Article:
Last night, Mike Sowers won the Full Tilt Poker $1k Monday, which as a result of having multiple entries, drew a field of 2,404 players, and exceeded the $2 million guarantee (the final tally was a prize pool of $2,404,000).  Sowers (who plays on Full Tilt as “SowersUNCC”) also had another entry that made the final table, and when that happened, it was eliminated in 9th place, with those chips being merged into 1 stack.  That’s just how it works.  Full Tilt explains this in their question and answer section on Multi-Entry events where they say:

Say you have two entries remaining on two tables in a nine-handed tournament that pays the top 18 finishers.  The final table is reached and your two entries are merged.  The merged entry will be considered to have finished in ninth place for that tournament and receive the payout amount for that position.”

Sowers used the bonus chips from his merged stack to go onto to win the top prize of $490,295.80 in addition to the $28,848 for finishing in 9th place.  So Sowers won a total of $519,143.80 off of the 6 entries that he purchased of $1,000+60 each, a combined profit of $512,783.80 for the day….not so bad for a day’s work.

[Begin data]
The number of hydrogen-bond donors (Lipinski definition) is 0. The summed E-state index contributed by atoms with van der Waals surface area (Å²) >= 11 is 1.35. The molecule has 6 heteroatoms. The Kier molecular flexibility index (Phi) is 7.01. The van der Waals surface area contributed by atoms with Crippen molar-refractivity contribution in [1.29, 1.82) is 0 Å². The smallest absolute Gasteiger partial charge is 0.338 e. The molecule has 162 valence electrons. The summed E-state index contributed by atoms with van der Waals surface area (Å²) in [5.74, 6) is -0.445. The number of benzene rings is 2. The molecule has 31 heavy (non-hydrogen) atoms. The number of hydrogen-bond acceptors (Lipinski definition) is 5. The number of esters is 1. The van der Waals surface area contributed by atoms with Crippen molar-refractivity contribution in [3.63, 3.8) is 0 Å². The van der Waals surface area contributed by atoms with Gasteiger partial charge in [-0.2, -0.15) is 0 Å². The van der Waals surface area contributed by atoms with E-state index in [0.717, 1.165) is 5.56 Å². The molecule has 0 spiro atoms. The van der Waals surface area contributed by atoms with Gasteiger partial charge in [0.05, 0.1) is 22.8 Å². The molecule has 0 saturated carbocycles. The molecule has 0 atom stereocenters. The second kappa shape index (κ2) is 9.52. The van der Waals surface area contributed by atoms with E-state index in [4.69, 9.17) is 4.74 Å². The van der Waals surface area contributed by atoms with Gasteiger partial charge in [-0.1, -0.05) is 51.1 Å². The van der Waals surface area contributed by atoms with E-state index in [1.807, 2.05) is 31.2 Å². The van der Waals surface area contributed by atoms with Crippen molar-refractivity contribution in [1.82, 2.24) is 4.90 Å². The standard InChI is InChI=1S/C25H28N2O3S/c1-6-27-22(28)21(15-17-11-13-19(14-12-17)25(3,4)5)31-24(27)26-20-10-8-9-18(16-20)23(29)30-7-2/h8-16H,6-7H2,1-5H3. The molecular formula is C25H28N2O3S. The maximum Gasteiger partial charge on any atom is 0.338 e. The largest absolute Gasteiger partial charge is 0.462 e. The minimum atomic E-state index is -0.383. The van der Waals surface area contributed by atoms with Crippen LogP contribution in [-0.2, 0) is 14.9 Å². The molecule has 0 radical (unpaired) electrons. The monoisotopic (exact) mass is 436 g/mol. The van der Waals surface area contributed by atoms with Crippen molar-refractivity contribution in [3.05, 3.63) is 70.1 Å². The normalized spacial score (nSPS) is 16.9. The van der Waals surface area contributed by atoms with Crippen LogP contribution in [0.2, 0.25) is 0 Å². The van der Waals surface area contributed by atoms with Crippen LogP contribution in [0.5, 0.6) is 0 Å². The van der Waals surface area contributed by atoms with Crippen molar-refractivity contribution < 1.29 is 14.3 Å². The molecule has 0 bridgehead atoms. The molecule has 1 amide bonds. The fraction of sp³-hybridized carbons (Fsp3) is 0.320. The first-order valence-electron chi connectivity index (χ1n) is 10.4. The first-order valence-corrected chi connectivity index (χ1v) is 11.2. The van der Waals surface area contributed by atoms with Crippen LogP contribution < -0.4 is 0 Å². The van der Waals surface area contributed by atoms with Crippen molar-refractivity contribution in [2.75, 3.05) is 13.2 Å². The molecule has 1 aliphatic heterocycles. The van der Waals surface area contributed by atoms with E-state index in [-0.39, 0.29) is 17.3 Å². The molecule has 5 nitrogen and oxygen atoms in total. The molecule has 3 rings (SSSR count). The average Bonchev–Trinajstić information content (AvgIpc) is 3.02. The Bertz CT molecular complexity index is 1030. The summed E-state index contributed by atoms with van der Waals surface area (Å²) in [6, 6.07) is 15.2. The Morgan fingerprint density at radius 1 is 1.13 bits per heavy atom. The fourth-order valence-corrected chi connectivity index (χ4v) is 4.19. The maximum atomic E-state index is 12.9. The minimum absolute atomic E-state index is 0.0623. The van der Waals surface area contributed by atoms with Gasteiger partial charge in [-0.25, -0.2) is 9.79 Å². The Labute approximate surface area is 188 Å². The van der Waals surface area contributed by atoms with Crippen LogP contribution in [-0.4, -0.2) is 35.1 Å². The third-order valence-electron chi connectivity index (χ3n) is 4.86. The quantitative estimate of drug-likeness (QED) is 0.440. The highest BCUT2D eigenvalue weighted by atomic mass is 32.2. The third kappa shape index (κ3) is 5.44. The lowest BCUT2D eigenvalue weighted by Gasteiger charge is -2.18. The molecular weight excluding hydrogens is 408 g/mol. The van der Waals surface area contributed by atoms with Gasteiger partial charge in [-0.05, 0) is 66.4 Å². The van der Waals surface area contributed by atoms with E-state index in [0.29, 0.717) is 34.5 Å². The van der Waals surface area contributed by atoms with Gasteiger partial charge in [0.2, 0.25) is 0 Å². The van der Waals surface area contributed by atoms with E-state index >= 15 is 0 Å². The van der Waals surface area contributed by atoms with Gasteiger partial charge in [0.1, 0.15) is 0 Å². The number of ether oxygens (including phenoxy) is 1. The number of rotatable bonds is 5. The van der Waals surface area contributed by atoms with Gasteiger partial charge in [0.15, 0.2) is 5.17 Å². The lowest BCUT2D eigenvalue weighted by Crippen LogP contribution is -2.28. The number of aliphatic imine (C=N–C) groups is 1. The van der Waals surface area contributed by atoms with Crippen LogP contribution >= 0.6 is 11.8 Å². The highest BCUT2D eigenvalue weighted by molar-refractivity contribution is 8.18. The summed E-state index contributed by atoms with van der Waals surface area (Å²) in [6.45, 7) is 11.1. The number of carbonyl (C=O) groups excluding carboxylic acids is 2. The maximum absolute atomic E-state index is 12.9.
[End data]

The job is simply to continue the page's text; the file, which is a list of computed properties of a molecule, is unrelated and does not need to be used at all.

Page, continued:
However, I can’t help but imagine what would have been had Sowers not had his other final table finish automatically eliminated in 9th place without playing a hand at the final table, and instead had his shorter stack locked.  In this scenario, I envision something happens where he couldn’t view the hole cards of the “Locked Stack”, and then the locked stack began to be blinded down, forcing a fold at every hand until it was eliminated from the tournament.  This could have resulted in several other players being eliminated prior to the locked stack going out, and subsequently increasing his prize money as a result.

The truth is there is a HUGE disparity in the payout structures between a 9th place finish and a top 3 finish.  Consider the payouts of the final 9 in last night’s $1k Monday on Full Tilt Poker:

1. Mike “SowersUNCC” Sowers ($490,296)
2. KagM7F7 ($317,328)
3. Chris “MoormanI” Moorman ($235,592)
4. Alex “Kadabra” Keating ($177,896)
5. Mike “YrrsiN” Huber ($125,008)
6. Benjamin “Bttech86” Tollerene ($81,736)
7. Chris “Big Huni” Hunichen ($55,292)